Tuesday, June 05, 2012


Nancy and I spent a couple of weekends in May away from Emporia, one in Kansas City and the other in Eureka Springs, Arkansas.
Eureka Springs is one of our favorite places on the planet. We arrived on Friday evening, checked into our downtown hotel, and went over to the Czech-German restaurant. We had a great time there, as we have since we first ate there twenty-five years ago on an anniversary getaway. There are many things that have changed over the years, but, thankfully, the food at the Czech-German hasn’t. The sauerkraut is still to die for. The sauerbraten and red pickled cabbage are still wonderful. The spaetzle is just right. So are the potato pancakes. And even when there are new offerings on the menu they reflect the tried and true that have made this restaurant so wonderful. Nancy tried one of the innovations, sauerkraut soup, and it was absolutely incredible.
On Saturday, we spent most of the morning in and out of the downtown shops. Nancy bought a hat and I bought a pair of tennis shoes (at her insistence, mind you). As we strolled along we passed the storefronts that reflect the eclectic nature of Eureka Springs. There were jewelry stores and tattoo parlors, diners, and shops cluttered with incense, crystals, plastic Buddhas, peace symbols, and wooden crucifixes. Walking along the streets, one gets the sense that he or she is in a place that has somehow managed to find the delicate balance that facilitates co-existence between the traditional and new age.
We stopped in Eureka Springs’ only Christian bookstore before returning to the hotel. We bought a CD – Jon Foreman’s “Limbs and Branches” and a book – Brennan Manning’s “Ragamuffin Gospel.”
Later in the afternoon we went to a wild animal preserve, Turpentine Creek. There are more than 200 large cats housed there, including tigers, lions, ligers, jaguars, leopards, and bobcats. The overwhelming majority of them have been rescued from families who had purchased them believing that the cute little cubs they were looking at would somehow remain forever young and cuddly. It was either that or a purchase made as a hedge against neighbors complaining about loud music, un-mowed lawns, or moldy old sofas sitting on front porches.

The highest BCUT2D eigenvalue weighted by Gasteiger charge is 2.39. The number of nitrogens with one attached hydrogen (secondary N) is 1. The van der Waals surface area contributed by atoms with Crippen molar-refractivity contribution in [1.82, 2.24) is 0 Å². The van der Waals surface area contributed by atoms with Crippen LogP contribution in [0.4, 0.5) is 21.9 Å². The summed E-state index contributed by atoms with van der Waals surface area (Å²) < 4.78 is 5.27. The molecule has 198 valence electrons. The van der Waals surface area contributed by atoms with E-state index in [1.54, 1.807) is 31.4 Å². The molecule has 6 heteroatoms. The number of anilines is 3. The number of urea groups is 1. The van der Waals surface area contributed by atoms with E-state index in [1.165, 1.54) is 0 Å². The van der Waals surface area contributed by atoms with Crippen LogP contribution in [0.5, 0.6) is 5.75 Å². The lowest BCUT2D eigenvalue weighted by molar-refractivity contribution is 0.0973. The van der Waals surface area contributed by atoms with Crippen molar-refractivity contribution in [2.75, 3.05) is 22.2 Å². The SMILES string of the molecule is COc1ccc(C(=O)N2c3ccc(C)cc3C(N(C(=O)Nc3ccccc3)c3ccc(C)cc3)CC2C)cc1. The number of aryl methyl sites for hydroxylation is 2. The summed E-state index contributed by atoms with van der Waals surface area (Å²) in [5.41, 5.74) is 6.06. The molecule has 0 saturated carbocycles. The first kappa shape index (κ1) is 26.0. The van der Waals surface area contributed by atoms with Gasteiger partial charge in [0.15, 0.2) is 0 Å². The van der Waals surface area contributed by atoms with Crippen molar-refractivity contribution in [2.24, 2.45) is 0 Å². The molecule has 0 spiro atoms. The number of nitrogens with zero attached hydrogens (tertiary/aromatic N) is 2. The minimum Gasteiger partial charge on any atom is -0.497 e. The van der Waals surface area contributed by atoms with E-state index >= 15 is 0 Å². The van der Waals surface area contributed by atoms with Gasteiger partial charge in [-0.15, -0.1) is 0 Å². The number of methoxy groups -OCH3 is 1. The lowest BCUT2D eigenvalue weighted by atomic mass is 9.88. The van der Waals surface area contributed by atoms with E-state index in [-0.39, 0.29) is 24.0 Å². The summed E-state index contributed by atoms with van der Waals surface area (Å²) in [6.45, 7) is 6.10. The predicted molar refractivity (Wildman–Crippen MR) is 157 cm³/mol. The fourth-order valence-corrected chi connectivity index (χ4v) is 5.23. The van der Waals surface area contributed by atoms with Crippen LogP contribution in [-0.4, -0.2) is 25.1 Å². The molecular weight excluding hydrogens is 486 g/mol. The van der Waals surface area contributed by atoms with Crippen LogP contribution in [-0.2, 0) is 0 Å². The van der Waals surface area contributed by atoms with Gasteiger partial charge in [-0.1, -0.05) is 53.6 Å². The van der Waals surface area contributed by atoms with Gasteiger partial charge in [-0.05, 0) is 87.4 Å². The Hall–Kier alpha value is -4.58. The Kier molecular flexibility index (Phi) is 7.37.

Before we left on Sunday morning I snatched Nancy’s I-Pad away from her and took a quick peek at the Gazette’s opinion page. I read Floyd Dorsey’s piece, “Miracles,” and spent a few minutes reflecting on my fragile foothold on knowledge and wisdom.
We got back to Emporia late in the afternoon. I was tempted to say we got home, but I resisted the urge. It’s not that Emporia’s such a bad place. I like things here. It’s just that I’m a bit unsettled these days. I really want to go home and I’m learning that Emporia is just a pit stop along the way. I think one of Jon Foreman’s tracks best expressed the way I feel. It’s almost as if I can hear the whistle of a train that’s headed “home” in the distance and I have a longing to get on board. Foreman put it this way:
“So I’m lookin’ out the window and I’m driftin’ off to sleep
With my face pressed up to the pane
With the rhythm of my heart and the ringin’ in my ears
It’s the rhythm of the southbound train.”

In the weeks since we returned the news has taken on increasingly ominous tones. About a week ago, some guy in Miami under the influence of a new drug called “bath salts” was shot by a policeman while he was in the process of eating a homeless man’s face off. In Canada, a porn star mailed severed body parts to legislators. In Syria, the Bashad regime has been shelling cities and massacring women and children while Kofi Anan dithers. In keeping with our national pre-occupation with marriage, a woman in North Dakota got married to herself.  In Seattle, a young woman protesting the gentrification of the city got married to a building on the corner of 10th and Union.
The Church, which should be an institution of stability and sanity, is becoming increasingly polarized and politicized, left and right. Political positions, twisted into religious dogma, have become the prevailing theological measuring rod. On one side it’s anything goes. Michael Bird, who lectures on systematic theology at Australia’s Crossway College, recently described this group as “Nero’s chaplains.”  I think he may be right, which I suppose would make their right leaning champions of rigidity ‘Cromwell’s captains.”
Like the other Dylan¸ I’m wondering if it might be time to “overturn the tables and disconnect the cables.” Maybe so, but I can’t make that happen.  I just need to go down to the station and wait for that southbound train.

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